Results 1 to 3 of 3

Math Help - Series

  1. #1
    Newbie
    Joined
    May 2008
    Posts
    2

    Series

    Write the 1st 6 terms of the power series for, along with the general power series using summation notation.

    y = e^{x}

    y = e^{-x}

    y = e^{-x^3}

    --------

    y = e^{x} \implies 1 + x + x^2/2! + x^3/3! + x^4/4! + x^5/5! + \cdots + \sum_{n=0}^{\infty} \frac{x^n}{n!}

    And then the next I am assuming is the same as above but alternating signs?

    No idea for the 3rd.
    Follow Math Help Forum on Facebook and Google+

  2. #2
    Moo
    Moo is offline
    A Cute Angle Moo's Avatar
    Joined
    Mar 2008
    From
    P(I'm here)=1/3, P(I'm there)=t+1/3
    Posts
    5,618
    Thanks
    6
    Hello,

    Quote Originally Posted by alikation View Post
    Write the 1st 6 terms of the power series for, along with the general power series using summation notation.

    y = e^{x}

    y = e^{-x}

    y = e^{-x^3}

    --------

    y = e^{x} \implies 1 + x + x^2/2! + x^3/3! + x^4/4! + x^5/5! + \cdots + \sum_{n=0}^{\infty} \frac{x^n}{n!}

    And then the next I am assuming is the same as above but alternating signs?

    No idea for the 3rd.
    Ok for the first one and the second.

    For the third one, just replace x in the series of e^x by -x^3, just like you should have done for the second one :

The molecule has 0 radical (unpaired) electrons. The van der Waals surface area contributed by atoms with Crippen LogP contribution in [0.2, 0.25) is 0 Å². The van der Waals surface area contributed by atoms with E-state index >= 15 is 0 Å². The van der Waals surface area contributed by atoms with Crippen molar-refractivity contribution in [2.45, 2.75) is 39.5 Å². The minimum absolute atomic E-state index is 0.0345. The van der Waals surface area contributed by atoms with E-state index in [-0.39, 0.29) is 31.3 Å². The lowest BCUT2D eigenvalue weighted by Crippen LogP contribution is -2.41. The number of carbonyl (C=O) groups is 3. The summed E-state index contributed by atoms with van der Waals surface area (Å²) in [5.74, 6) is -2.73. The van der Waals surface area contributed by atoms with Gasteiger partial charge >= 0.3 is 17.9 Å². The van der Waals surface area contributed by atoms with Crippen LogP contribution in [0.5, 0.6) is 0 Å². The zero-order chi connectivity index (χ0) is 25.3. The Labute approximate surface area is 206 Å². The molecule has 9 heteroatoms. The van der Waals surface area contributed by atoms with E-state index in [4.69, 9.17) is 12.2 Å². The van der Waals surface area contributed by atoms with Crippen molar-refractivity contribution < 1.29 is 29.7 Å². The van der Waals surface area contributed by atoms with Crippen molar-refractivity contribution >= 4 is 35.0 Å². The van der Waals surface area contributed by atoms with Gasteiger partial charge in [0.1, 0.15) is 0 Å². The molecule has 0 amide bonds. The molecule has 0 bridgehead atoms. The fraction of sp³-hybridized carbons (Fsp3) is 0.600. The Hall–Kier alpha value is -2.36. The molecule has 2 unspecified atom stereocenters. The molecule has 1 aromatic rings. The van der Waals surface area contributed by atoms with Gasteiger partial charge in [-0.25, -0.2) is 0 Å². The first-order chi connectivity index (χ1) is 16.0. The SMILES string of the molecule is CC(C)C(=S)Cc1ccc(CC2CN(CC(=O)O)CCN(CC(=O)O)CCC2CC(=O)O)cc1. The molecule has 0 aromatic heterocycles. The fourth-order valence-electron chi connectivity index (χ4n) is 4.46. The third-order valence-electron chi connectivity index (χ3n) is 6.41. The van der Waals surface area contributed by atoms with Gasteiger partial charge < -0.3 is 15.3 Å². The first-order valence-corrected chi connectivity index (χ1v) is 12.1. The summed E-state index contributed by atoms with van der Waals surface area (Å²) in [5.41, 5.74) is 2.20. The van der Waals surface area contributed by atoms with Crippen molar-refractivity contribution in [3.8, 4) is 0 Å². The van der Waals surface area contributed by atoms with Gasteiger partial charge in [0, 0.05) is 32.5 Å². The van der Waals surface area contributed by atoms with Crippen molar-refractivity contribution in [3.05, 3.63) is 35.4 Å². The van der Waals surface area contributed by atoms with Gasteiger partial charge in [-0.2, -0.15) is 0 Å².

y=e^{-x} = 1+(-x)+(-x)^2/2+..



    y=e^{-x^3}=1+( ???) + (???)^2/2+..
    Follow Math Help Forum on Facebook and Google+

  3. #3
    MHF Contributor
    Joined
    Apr 2008
    Posts
    1,092
    Quote Originally Posted by alikation View Post
    Write the 1st 6 terms of the power series for, along with the general power series using summation notation.

    y = e^{x}

    y = e^{-x}

    y = e^{-x^3}

    --------

    y = e^{x} \implies 1 + x + x^2/2! + x^3/3! + x^4/4! + x^5/5! + \cdots + \sum_{n=0}^{\infty} \frac{x^n}{n!}

    And then the next I am assuming is the same as above but alternating signs?

    No idea for the 3rd.
    You're right about the second. For the third, wherever you see x, replace it with -x^3. So you will get
    1 - x^3 + \frac{(-x^3)^2}{2!} + \frac {(-x^3)^3}{3!} + ...

    which is equal to
    1 - x^3 + \frac{x^6}{2!} - \frac{x^9}{3!} + ...
    Follow Math Help Forum on Facebook and Google+

Similar Math Help Forum Discussions

  1. Replies: 5
    Last Post: October 3rd 2011, 02:12 AM
  2. Replies: 3
    Last Post: September 29th 2010, 07:11 AM
  3. Replies: 0
    Last Post: January 26th 2010, 09:06 AM
  4. Replies: 2
    Last Post: December 1st 2009, 01:45 PM
  5. Replies: 1
    Last Post: May 5th 2008, 10:44 PM

Search Tags


/mathhelpforum @mathhelpforum